Author : Mardon, Austin Albert


Association between Negatively Impacted Wellbeing and Alcohol Consumption during the COVID-19 Pandemic

Jiyeon Park; Peter Anto Johnson; John Johnson; Austin Albert Mardon

Canadian Journal of Medicine, In Press
DOI: 10.33844/cjm.2022.6020

Uncertainty about the future, fear of losing a loved one, and countless lockdowns and social distancing restrictions have created great stress for almost everyone during the COVID-19 pandemic. As a result, the wellbeing of individuals has been negatively impacted. Maintaining stable wellbeing is important as is an avoidance of excessive alcohol use, as both factors can potentially harm individual health and lead to death. However, an increase in alcohol purchases and alcohol consumption has been noted globally during the COVID-19 pandemic. Thus, this article explores the possible connections between affected wellbeing and alcohol usage during the COVID-19 pandemic.  

An Investigation into the Association of COVID-19 and Viral Myocarditis: A Literature Review

Zara Hasan; Parmin Rahimpoor-Marnani; Vivek Kannan; Shruti Misra; Austin Albert Mardon

Canadian Journal of Medicine, In Press
DOI: 10.33844/cjm.2022.6021

Myocarditis, or inflammation of the muscle layer in the heart wall, is caused by several factors including viral infection. Although the literature briefly alludes to a method of viral entry into cardiomyocytes, this work provides further detail into subsequent novel mechanisms leading to the development of myocarditis following infection by the severe acute respiratory syndrome coronavirus 2 (SARS-CoV-2). The keywords "COVID-19”, “SARS-CoV-2”, “Myocarditis”, “viruses”, and “human” were used to run searches on OVID Medline, as well as Google Scholar. Resulting papers were subject to further analysis. SARS-CoV-2 binds to the angiotensin-converting enzyme 2 (ACE2) receptor which is found on type 2 pneumocytes and cardiomyocytes. Infection of cardiomyocytes can overregulate the immune response resulting in a cytokine storm: an uncontrolled increase of proinflammatory cytokines, as is commonly seen in respiratory infections. Cytokines can enter established biological pathways, creating positive feedback, which causes increased inflammation leading to myocarditis. SARS-CoV-2 viral envelope (E) proteins present an alternate association with myocarditis. Less severe myocarditis manifests common symptoms, and detecting it before it worsens may be difficult. Understanding the pathogenesis of myocarditis in COVID-19 could help find and implement preventative measures during future treatment.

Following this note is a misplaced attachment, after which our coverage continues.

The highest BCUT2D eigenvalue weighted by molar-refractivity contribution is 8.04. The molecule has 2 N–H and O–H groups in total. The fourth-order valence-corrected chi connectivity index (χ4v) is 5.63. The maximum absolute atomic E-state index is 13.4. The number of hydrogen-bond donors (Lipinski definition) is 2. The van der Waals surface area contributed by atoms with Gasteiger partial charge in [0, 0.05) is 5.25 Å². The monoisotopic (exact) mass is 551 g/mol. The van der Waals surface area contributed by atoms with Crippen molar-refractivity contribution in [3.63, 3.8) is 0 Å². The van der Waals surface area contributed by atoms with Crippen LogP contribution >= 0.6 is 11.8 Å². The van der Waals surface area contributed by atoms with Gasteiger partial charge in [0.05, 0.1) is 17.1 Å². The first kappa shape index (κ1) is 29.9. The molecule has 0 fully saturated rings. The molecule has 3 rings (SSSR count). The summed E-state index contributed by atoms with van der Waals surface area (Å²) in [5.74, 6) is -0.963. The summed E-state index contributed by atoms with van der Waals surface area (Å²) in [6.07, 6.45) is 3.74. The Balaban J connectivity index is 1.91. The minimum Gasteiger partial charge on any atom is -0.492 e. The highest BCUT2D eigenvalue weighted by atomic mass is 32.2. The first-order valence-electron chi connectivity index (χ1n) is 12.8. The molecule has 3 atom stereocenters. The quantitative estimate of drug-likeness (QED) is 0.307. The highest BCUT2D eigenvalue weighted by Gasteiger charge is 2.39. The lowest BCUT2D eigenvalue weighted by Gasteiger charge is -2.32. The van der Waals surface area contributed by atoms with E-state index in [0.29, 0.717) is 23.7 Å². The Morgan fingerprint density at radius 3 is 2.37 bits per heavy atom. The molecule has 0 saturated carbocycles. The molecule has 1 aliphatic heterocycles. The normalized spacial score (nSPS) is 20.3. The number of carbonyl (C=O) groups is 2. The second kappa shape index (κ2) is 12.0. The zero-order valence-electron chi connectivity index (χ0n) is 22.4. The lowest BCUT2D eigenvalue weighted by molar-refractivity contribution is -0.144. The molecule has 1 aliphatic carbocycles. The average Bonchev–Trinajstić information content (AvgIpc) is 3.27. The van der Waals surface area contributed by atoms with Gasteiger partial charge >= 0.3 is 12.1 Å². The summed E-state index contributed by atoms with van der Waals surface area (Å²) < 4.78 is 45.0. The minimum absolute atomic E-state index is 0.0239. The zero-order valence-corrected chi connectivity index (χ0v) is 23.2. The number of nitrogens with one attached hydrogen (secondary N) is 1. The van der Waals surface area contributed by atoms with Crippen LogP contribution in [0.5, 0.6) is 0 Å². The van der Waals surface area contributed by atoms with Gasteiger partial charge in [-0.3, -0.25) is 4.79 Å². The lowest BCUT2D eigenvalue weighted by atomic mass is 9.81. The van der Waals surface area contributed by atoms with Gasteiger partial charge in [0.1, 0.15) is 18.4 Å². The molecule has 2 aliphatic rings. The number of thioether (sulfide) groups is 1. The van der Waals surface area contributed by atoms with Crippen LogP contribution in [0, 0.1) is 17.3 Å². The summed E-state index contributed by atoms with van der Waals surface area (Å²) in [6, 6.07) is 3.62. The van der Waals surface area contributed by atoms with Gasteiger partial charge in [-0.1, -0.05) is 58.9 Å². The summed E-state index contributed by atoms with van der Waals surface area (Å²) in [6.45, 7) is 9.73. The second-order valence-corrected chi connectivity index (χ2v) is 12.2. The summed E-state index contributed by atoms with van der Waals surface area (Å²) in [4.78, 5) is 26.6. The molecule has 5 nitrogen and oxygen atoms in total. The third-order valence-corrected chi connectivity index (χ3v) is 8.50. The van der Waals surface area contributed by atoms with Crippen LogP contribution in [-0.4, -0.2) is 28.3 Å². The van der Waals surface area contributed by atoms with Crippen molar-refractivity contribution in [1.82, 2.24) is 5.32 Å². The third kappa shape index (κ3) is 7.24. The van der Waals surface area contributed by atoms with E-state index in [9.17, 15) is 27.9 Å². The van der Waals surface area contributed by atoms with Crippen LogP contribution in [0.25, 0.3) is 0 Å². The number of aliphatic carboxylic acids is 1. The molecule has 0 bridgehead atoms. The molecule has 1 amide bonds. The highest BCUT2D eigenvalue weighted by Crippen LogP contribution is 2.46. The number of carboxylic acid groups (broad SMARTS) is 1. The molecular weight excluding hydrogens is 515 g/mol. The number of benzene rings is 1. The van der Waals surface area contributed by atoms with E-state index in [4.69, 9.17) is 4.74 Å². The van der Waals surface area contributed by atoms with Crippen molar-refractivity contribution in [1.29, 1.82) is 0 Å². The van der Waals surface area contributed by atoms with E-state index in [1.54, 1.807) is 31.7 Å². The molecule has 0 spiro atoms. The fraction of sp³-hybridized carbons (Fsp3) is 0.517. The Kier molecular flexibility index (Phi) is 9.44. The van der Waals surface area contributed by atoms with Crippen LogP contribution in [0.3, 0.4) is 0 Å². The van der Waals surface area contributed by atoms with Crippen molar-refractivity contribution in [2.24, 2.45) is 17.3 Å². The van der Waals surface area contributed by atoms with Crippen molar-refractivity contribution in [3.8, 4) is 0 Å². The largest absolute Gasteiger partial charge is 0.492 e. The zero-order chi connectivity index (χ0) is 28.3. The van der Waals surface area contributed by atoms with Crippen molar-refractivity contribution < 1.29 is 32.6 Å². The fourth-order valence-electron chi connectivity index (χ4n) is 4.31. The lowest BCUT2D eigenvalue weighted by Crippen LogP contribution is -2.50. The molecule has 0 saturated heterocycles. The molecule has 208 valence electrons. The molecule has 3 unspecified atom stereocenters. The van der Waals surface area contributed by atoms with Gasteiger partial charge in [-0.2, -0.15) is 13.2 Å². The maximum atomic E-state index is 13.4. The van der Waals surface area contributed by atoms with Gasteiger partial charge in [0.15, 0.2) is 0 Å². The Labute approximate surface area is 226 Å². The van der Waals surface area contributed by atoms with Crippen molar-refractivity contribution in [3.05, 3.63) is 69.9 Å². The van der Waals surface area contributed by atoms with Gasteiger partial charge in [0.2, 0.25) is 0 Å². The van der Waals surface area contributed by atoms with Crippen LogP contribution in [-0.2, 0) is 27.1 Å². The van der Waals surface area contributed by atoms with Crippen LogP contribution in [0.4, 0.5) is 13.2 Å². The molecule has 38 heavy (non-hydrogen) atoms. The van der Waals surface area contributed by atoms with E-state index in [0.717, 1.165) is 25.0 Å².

Importance of Music Participation on Mental Health and Wellbeing Among Senior Citizens during the COVID-19 Pandemic

Jiyeon Park; Peter Anto Johnson; John Johnson; Austin Albert Mardon

Canadian Journal of Medicine, In Press
DOI: 10.33844/cjm.2022.6022

As life expectancy continues to increase, it is critical to investigate ways to age successfully physically, mentally, and socially. Senior citizens (65 years and older) tend to struggle with lower mental health and wellbeing and suffer higher incidences of loneliness compared to the younger population. As a result, the COVID-19 pandemic has put them at higher risk, not only of contracting the virus, but also of experiencing feelings of loneliness and depression. Music participation, specifically music therapy, has been known to be an effective tool to promote wellbeing and mental health, especially among the elderly. Thus, this article investigates the changes in mental health and wellbeing among elderly people when participating in music to explore the importance of conducting virtual music participation programs during the COVID-19 pandemic.